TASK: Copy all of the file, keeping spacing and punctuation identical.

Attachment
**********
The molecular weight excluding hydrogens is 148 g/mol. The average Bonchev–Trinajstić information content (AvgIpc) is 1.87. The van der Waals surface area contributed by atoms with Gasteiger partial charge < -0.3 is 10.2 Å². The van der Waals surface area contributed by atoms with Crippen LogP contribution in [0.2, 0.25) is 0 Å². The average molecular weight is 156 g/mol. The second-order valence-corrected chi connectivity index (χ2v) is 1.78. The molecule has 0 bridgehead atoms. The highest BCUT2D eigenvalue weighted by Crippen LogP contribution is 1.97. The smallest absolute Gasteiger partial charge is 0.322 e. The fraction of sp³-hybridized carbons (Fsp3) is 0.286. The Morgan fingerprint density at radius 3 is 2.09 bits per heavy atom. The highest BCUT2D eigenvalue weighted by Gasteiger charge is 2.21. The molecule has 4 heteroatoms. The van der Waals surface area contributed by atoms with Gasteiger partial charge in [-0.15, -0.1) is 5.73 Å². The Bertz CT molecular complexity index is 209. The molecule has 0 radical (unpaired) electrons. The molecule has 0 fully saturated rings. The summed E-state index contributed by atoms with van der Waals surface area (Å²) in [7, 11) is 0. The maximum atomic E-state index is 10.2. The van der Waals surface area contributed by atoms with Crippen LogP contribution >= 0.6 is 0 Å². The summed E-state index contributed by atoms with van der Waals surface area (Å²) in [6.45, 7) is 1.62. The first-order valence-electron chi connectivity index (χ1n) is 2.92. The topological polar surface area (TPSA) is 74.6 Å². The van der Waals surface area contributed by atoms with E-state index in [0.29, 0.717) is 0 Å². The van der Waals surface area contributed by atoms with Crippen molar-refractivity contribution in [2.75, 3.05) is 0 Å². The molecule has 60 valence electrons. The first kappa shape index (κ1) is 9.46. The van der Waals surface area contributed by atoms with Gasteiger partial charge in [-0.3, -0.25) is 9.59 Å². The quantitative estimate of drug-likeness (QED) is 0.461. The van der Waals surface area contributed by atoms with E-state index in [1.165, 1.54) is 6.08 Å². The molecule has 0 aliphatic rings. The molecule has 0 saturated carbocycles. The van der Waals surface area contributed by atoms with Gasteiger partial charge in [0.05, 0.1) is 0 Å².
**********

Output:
The molecular weight excluding hydrogens is 148 g/mol. The average Bonchev–Trinajstić information content (AvgIpc) is 1.87. The van der Waals surface area contributed by atoms with Gasteiger partial charge < -0.3 is 10.2 Å². The van der Waals surface area contributed by atoms with Crippen LogP contribution in [0.2, 0.25) is 0 Å². The average molecular weight is 156 g/mol. The second-order valence-corrected chi connectivity index (χ2v) is 1.78. The molecule has 0 bridgehead atoms. The highest BCUT2D eigenvalue weighted by Crippen LogP contribution is 1.97. The smallest absolute Gasteiger partial charge is 0.322 e. The fraction of sp³-hybridized carbons (Fsp3) is 0.286. The Morgan fingerprint density at radius 3 is 2.09 bits per heavy atom. The highest BCUT2D eigenvalue weighted by Gasteiger charge is 2.21. The molecule has 4 heteroatoms. The van der Waals surface area contributed by atoms with Gasteiger partial charge in [-0.15, -0.1) is 5.73 Å². The Bertz CT molecular complexity index is 209. The molecule has 0 radical (unpaired) electrons. The molecule has 0 fully saturated rings. The summed E-state index contributed by atoms with van der Waals surface area (Å²) in [7, 11) is 0. The maximum atomic E-state index is 10.2. The van der Waals surface area contributed by atoms with Crippen LogP contribution >= 0.6 is 0 Å². The summed E-state index contributed by atoms with van der Waals surface area (Å²) in [6.45, 7) is 1.62. The first-order valence-electron chi connectivity index (χ1n) is 2.92. The topological polar surface area (TPSA) is 74.6 Å². The van der Waals surface area contributed by atoms with E-state index in [0.29, 0.717) is 0 Å². The van der Waals surface area contributed by atoms with Crippen molar-refractivity contribution in [2.75, 3.05) is 0 Å². The molecule has 60 valence electrons. The first kappa shape index (κ1) is 9.46. The van der Waals surface area contributed by atoms with Gasteiger partial charge in [-0.3, -0.25) is 9.59 Å². The quantitative estimate of drug-likeness (QED) is 0.461. The van der Waals surface area contributed by atoms with E-state index in [1.165, 1.54) is 6.08 Å². The molecule has 0 aliphatic rings. The molecule has 0 saturated carbocycles. The van der Waals surface area contributed by atoms with Gasteiger partial charge in [0.05, 0.1) is 0 Å².